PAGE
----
"The soldiers buy healthy lunches."
Translation:Milites prandia sana emunt.
I've just found one example of "sanus" being applied to innert things.
They give "Right, correct" for sanus;
Nihil erat in ejus oratione, nisi sincerum, nihil nisi siccum atque sanum. — (Cicero)
But not "healthy". Seems to me an anglicization of the Latin meaning of the word here.
I support the question.
donum, doni (Nom. sg., Nom. pl.) → dona,donas (Acc. sg., Acc. pl.) (2 decl. neut.) - the gift
prandium, prandii (Nom. sg., Nom. pl.) → prandia, prandias (Acc. sg., Acc. pl.) (2 decl. neut.) - the lunch
Why "prandiaS sansaS" isn't accept for " ... lunchES" ?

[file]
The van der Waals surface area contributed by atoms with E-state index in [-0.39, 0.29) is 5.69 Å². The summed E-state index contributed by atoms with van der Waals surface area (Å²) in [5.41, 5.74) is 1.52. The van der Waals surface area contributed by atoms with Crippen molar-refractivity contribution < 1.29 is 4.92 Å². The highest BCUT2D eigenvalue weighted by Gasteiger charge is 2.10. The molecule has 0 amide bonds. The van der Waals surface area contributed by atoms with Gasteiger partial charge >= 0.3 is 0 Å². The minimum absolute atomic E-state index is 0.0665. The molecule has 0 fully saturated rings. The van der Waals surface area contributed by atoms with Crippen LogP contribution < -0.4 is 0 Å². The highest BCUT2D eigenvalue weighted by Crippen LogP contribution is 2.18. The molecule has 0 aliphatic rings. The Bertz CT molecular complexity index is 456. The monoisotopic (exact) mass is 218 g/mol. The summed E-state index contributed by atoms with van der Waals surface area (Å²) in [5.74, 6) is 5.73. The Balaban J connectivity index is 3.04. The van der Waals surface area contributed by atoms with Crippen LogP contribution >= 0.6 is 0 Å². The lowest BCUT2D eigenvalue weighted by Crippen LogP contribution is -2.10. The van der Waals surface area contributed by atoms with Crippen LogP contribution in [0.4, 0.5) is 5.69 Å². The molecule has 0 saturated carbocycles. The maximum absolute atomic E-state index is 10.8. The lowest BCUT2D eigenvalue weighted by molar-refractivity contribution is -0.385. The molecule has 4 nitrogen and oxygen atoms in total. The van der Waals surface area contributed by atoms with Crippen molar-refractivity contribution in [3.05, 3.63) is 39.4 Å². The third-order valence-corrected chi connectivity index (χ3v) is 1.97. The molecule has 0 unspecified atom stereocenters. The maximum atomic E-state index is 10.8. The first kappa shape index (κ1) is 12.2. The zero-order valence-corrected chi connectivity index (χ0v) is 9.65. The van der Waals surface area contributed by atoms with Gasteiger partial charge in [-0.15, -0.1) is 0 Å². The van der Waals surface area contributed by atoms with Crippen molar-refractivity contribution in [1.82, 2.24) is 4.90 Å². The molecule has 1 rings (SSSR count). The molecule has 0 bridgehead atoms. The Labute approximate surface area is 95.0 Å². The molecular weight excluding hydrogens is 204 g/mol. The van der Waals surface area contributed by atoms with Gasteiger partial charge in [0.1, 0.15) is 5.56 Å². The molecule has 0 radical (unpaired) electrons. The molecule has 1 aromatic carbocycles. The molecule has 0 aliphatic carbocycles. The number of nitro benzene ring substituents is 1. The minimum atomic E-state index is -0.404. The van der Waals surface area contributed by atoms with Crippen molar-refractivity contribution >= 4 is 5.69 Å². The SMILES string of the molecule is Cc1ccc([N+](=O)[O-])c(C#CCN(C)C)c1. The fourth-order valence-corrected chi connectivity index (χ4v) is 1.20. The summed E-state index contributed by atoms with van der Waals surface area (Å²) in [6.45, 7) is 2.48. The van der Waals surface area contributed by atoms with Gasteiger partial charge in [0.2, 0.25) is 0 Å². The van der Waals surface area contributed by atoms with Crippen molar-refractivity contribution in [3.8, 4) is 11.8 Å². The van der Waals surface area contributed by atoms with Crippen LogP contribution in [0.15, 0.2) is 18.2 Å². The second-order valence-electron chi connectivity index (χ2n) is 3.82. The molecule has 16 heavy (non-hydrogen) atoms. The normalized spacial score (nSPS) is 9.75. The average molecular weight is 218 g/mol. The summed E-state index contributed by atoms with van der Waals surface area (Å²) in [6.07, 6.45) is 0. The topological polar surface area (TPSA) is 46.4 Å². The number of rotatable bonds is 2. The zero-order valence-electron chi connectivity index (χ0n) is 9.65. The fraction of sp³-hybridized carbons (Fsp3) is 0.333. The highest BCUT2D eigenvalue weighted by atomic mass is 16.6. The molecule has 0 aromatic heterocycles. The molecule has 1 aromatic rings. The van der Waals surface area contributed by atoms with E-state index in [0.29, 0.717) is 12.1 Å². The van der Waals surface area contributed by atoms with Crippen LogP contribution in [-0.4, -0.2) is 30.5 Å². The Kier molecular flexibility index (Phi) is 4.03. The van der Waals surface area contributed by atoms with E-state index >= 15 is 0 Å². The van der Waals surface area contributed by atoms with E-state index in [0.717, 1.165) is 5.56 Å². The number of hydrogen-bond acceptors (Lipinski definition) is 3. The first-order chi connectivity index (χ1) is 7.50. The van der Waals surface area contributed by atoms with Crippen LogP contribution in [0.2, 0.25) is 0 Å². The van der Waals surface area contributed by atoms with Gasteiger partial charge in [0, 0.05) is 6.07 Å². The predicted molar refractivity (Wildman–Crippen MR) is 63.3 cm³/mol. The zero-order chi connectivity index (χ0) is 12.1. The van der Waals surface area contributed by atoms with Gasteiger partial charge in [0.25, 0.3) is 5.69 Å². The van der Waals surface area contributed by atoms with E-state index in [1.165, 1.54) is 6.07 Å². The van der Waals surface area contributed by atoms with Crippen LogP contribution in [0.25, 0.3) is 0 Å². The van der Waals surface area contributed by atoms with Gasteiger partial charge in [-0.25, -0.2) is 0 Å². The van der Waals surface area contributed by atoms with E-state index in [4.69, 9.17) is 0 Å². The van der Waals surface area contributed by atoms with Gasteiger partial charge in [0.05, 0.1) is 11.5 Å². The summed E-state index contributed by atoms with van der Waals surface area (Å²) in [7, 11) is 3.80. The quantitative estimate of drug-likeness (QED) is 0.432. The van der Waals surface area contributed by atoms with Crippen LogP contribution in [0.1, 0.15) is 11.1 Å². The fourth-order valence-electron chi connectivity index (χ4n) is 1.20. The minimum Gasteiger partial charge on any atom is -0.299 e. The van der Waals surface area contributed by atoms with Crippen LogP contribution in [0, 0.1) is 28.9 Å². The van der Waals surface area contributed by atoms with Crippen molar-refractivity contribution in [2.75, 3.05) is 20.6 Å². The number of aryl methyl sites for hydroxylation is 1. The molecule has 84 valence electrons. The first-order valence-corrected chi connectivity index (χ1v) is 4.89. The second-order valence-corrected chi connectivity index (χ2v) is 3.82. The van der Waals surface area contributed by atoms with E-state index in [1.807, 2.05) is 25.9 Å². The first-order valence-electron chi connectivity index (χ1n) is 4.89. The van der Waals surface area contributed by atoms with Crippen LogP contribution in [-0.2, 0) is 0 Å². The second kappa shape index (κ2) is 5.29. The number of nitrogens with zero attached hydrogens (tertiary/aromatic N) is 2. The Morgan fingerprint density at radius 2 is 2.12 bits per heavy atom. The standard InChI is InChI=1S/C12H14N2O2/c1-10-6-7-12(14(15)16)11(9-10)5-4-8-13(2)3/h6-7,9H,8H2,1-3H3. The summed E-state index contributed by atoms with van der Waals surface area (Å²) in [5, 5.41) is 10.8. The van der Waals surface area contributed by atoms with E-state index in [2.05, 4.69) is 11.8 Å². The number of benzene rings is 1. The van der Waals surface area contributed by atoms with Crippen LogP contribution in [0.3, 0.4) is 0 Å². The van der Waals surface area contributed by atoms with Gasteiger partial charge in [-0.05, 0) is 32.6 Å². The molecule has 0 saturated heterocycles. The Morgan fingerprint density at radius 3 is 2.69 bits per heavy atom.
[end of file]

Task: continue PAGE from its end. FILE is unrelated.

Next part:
The nominative plurals of donum and prandium are dona and prandia not doni and prandi (which are second declension masculine [and the few that are feminine] endings).
The accusative singulars are donum and prandium (same as the nominative singular), not dona and prandia.
The accusative plurals are the same as the nominative plural: dona and prandia, not donas and prandias (first declension endings, not second).
Neuter nouns has the same ending for the nominative, accusative, and vocative singular (-um in the second declension). And the same ending for the nominative, accusative, and vocative plural (-a).
I think it would be an unusual order for this one. I think only the copula (esse) often stands in the middle of the sentence (because it links the subject and the predicate), whereas other verbs usually go to the end. So, "ego sum vir" sounds fine, but "ego emo prandium" is unnatural, "ego prandium emo" is better. But that's only how I perceive it, I may be wrong.